What is Forro?
Forró, like bluegrass in the United States, is a diverse genre of music which includes a number of dance rhythms and song genres, as well as a rich oral tradition of stories and imageries of the dry backlands of Northeastern Brazil. While there have been a variety of theories as to the origins of the word forró, the most likely is the folk term forrobodó, which means a huge, crazy party full of dancing, drinking, and abandon. Forro is rough, raucous, emotionally charged and, above all, a music of the people.
The golden age of forró came about during the mid-twentieth century, when the great accordionist and songwriter, Luiz Gonzaga, coalesced the folk dance and musical traditions he grew up with in rural Pernambuco into a radio-friendly popular music that took all of Brazil by storm. Hits like Baião, O Xôte das Meninas, and, above all, Asa Branca, became standards of Brazilian popular music that are regularly performed today. Generations later, Forró is still very much a living music tradition in Northeastern Brazil, as well as cultural enclaves throughout Brazil, especially in the large cities of São Paulo, Rio de Janeiro, and Brasilia.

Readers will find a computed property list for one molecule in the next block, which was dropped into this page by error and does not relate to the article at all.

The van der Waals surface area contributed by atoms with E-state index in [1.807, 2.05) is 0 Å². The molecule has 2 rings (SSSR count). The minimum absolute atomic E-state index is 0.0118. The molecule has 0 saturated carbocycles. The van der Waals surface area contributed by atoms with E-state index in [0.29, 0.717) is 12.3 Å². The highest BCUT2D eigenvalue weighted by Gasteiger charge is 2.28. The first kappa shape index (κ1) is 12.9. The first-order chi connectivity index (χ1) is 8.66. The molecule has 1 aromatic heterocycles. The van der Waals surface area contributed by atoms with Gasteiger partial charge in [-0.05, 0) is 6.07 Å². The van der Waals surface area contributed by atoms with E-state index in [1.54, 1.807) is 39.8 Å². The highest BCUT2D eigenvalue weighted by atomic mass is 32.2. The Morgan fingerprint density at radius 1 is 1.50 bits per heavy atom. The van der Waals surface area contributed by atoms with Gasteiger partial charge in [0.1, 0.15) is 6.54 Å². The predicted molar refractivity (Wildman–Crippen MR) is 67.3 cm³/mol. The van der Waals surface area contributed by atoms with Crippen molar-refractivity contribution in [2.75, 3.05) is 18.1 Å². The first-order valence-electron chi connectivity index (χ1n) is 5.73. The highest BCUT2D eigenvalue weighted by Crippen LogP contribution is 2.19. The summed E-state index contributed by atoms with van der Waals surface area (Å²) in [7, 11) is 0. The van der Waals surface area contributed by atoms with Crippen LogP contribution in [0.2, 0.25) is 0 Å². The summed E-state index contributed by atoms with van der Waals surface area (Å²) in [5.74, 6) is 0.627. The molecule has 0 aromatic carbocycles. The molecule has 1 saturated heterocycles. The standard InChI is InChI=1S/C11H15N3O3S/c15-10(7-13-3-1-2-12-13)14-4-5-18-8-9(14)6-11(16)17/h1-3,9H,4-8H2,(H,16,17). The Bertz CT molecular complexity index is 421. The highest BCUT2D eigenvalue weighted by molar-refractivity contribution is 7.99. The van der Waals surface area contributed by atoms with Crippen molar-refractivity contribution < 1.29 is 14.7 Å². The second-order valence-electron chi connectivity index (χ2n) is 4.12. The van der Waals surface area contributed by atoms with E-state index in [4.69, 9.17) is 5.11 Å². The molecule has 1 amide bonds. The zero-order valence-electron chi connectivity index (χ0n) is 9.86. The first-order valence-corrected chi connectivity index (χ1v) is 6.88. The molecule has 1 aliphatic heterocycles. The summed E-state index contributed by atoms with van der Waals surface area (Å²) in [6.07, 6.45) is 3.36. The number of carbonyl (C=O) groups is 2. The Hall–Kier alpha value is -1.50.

While some of the characters, (Lampião the bandit, the ascetic priest Antônio Conselheiro), places (Gonzaga's hometown of Exú, the interior city of Juazeiro do Norte), and terminology (xodó meaning sweetheart, danado meaning incorrigible) that appear in the songs are specific to the Northeast, the underlying themes of love, loss, hardship, and persistence are common to people around the world. We in Forró fo Sho believe that this music is timeless, its emotional content moving, and its rhythms irresistible.